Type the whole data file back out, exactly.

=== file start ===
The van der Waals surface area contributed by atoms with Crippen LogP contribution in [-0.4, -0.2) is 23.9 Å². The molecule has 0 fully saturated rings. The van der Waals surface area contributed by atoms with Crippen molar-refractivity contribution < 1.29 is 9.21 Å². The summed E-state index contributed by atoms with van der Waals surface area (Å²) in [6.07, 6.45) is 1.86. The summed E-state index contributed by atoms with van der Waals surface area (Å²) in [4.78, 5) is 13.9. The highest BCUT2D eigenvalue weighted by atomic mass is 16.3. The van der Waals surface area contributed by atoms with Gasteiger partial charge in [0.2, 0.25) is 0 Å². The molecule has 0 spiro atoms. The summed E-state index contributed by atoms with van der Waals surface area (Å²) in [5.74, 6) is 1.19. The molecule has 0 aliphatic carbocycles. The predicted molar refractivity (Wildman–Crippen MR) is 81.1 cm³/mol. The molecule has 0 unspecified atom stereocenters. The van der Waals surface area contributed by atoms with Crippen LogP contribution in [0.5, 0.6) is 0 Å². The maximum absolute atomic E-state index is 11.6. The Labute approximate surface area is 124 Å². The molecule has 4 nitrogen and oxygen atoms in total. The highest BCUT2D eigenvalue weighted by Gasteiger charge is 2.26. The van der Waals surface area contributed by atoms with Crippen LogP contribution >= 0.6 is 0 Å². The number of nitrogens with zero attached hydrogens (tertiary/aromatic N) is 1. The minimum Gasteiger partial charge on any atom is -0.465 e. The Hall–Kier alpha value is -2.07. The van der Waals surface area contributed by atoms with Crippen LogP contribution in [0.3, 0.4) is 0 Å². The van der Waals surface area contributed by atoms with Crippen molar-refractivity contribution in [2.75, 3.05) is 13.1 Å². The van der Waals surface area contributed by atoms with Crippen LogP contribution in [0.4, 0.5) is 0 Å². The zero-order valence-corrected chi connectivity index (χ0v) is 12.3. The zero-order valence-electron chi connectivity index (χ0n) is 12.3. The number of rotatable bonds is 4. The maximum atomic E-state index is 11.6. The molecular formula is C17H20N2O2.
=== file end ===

The van der Waals surface area contributed by atoms with Crippen LogP contribution in [-0.4, -0.2) is 23.9 Å². The molecule has 0 fully saturated rings. The van der Waals surface area contributed by atoms with Crippen molar-refractivity contribution < 1.29 is 9.21 Å². The summed E-state index contributed by atoms with van der Waals surface area (Å²) in [6.07, 6.45) is 1.86. The summed E-state index contributed by atoms with van der Waals surface area (Å²) in [4.78, 5) is 13.9. The highest BCUT2D eigenvalue weighted by atomic mass is 16.3. The van der Waals surface area contributed by atoms with Gasteiger partial charge in [0.2, 0.25) is 0 Å². The molecule has 0 spiro atoms. The summed E-state index contributed by atoms with van der Waals surface area (Å²) in [5.74, 6) is 1.19. The molecule has 0 aliphatic carbocycles. The predicted molar refractivity (Wildman–Crippen MR) is 81.1 cm³/mol. The molecule has 0 unspecified atom stereocenters. The van der Waals surface area contributed by atoms with Crippen LogP contribution in [0.5, 0.6) is 0 Å². The maximum absolute atomic E-state index is 11.6. The Labute approximate surface area is 124 Å². The molecule has 4 nitrogen and oxygen atoms in total. The highest BCUT2D eigenvalue weighted by Gasteiger charge is 2.26. The van der Waals surface area contributed by atoms with Crippen LogP contribution >= 0.6 is 0 Å². The number of nitrogens with zero attached hydrogens (tertiary/aromatic N) is 1. The minimum Gasteiger partial charge on any atom is -0.465 e. The Hall–Kier alpha value is -2.07. The van der Waals surface area contributed by atoms with Crippen LogP contribution in [0.3, 0.4) is 0 Å². The van der Waals surface area contributed by atoms with Crippen molar-refractivity contribution in [2.75, 3.05) is 13.1 Å². The van der Waals surface area contributed by atoms with Crippen LogP contribution in [0.4, 0.5) is 0 Å². The zero-order valence-corrected chi connectivity index (χ0v) is 12.3. The zero-order valence-electron chi connectivity index (χ0n) is 12.3. The number of rotatable bonds is 4. The maximum atomic E-state index is 11.6. The molecular formula is C17H20N2O2.